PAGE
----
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Django 4.1+ HTML Templates Are Cached by Default with DEBUG = True


Here's how you can fix HTML templates not being updated in development after upgrading to Django 4.1+.

Quick Jump: Demo Video

Want to skip to the code snippet solution that works for dev and prod? It’s down below.

You may have discovered that in development with DEBUG = True set, you’ve noticed that your HTML templates don’t get updated after making a change. That’s both your main project’s templates as well as your apps’ templates.

I tried a bunch of different things to pin point the problem:

  • Using different code editors since Vim sometimes has issues with file watchers due to how it writes files to disk, I tried Nano and VSCode
  • I use Docker, so I tried editing the files directly in the container instead of my dev box
  • I configured my Django settings file to read DEBUG from an environment variable, so I tried hard coding it to True
  • I use gunicorn in development and production, it has its own reload option which I hard coded to True instead of using an env var
  • I confirmed both settings were correctly set by printing their values and seeing their output in the terminal as True
  • Code was reloading properly if I edited Python files, CSS and JS also worked using Tailwind’s and esbuild’s watchers
  • I disabled the esbuild and tailwind containers just to make sure their bind mounts weren’t overlapping and causing a ruckus with gunicorn’s watcher, it no had effect
  • I have a similar example Docker project in Flask and it uses the same version of Python and uses it gunicorn too, everything worked there

The reloading behavior was also not very consistent. I found myself sometimes seeing updates if I edited the main project’s layout HTML file and also sometimes saw updates if I edited an app’s template such as the home page.

At that point I opened an issue in the project I was maintaining where this was first reported by someone in a different issue.

I left things off in the issue that I would investigate it further by checking out previous versions of the code where I know HTML template reloading worked but at the same time I also tweeted it out to see what the community thought.

In less than an hour, Jeff Triplett who is well known in the Django community pointed me to the Django 4.1+ release notes which mentions that HTML template caching is enabled by default even with DEBUG = True set. Here’s a snippet from the docs:

The cached template loader is now enabled in development, when DEBUG is True, and OPTIONS[‘loaders’] isn’t specified. You may specify OPTIONS[‘loaders’] to override this, if necessary.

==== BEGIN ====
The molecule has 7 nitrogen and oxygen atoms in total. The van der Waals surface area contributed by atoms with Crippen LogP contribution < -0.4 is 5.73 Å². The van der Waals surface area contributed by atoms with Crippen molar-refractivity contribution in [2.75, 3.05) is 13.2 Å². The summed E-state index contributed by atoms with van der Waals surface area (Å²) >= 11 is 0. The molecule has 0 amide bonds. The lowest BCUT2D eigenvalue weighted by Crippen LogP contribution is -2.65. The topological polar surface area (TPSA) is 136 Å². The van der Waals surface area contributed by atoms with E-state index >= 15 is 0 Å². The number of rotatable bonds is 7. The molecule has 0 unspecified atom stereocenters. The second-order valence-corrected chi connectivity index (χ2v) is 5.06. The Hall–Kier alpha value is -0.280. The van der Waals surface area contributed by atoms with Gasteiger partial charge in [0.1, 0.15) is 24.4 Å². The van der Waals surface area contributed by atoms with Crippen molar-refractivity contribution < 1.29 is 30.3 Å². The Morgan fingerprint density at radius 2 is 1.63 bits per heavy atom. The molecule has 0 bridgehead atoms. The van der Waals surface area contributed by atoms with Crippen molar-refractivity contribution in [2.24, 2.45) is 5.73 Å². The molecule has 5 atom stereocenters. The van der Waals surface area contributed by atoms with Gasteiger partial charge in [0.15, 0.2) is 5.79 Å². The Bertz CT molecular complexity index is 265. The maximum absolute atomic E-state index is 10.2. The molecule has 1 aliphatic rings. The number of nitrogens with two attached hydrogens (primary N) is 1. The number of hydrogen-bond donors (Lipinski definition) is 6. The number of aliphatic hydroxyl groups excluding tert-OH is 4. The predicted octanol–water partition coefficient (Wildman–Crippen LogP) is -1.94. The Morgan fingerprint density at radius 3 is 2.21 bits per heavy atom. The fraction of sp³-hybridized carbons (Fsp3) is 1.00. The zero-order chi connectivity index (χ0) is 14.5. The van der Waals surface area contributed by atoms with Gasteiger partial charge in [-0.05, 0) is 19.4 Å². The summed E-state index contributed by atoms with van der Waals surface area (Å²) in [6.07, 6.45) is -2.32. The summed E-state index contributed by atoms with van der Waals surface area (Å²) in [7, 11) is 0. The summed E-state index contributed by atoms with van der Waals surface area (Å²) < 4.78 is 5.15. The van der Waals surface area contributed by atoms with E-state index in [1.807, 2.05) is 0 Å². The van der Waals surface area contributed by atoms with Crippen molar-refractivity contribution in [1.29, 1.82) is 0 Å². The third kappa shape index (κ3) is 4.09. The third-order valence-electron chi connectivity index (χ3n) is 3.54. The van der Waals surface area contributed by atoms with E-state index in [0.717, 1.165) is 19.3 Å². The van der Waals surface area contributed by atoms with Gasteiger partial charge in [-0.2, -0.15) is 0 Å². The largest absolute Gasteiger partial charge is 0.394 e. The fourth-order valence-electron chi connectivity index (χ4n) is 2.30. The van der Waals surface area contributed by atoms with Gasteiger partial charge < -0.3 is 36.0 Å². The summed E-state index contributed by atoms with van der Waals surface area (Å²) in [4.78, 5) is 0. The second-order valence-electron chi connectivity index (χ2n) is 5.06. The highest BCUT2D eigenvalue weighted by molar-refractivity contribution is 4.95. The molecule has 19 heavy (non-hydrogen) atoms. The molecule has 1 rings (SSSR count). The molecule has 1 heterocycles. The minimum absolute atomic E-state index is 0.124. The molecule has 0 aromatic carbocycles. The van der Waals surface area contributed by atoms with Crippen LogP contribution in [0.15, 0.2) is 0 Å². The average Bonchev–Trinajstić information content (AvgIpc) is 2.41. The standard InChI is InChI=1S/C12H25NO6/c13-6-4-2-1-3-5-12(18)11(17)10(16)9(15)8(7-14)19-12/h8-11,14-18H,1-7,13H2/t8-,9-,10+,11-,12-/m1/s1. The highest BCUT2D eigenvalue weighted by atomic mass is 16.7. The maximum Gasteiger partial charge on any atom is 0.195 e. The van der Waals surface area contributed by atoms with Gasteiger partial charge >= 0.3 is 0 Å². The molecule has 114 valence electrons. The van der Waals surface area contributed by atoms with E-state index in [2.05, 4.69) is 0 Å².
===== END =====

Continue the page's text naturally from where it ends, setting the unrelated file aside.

Armed with that knowledge and after looking at the template loader options I landed on the idea that I can use a different set of loaders depending on what DEBUG is set to.

That code looks like this and it’s been commit to the project:

default_loaders = [

cached_loaders = [("django.template.loaders.cached.Loader", default_loaders)]

        "BACKEND": "django.template.backends.django.DjangoTemplates",
        "DIRS": [os.path.join(BASE_DIR, "templates")],
        "OPTIONS": {
            "context_processors": [
            "loaders": default_loaders if DEBUG else cached_loaders,

Everything works in both development and production now based on what DEBUG is set to.

I also learned why I got inconsistent behavior. Before the above patch I sometimes saw HTML updates because if you edit a Python file (such as my settings config), that would trigger Django to invalidate the HTML template cache so you would see your updates.

That happened while I was occasionally editing my settings to convert the environment variables into hard coded values. It was driving me bonkers because sometimes I edited the file in Vim and other times in Nano and I kept getting different results.

The video below goes over the debugging process.

This adventure was a good reminder of 2 popular programming quotes. Caching is hard and given enough eyeballs, all bugs are shallow.

Demo Video


  • 0:32 – Being notified of the issue and basic questions
  • 1:58 – Demoing the problem
  • 4:46 – Trying a different code editor in case Vim is causing file watcher issues
  • 5:37 – Making sure the environment variables are being read correctly
  • 8:02 – Ensuring the Django settings file is seeing the correct env value
  • 10:17 – Updating a Python file will invalidate the HTML template cache
  • 10:57 – I removed the asset containers, that didn’t help
  • 11:48 – Creating an issue to document it and checking the TEMPLATES variable
  • 13:58 – The next step was to do a bisection search to find the last known good state
  • 15:45 – Throwing out a tweet and getting help in less than an hour
  • 16:19 – Checking out the Django 4.1 release notes related to template caching
  • 18:13 – Coming up with a solution that works in dev and prod
  • 20:24 – Demoing the solution
  • 21:05 – I use gunicorn in development and production

Did you end up getting hit by this after updating Django? Let me know below.

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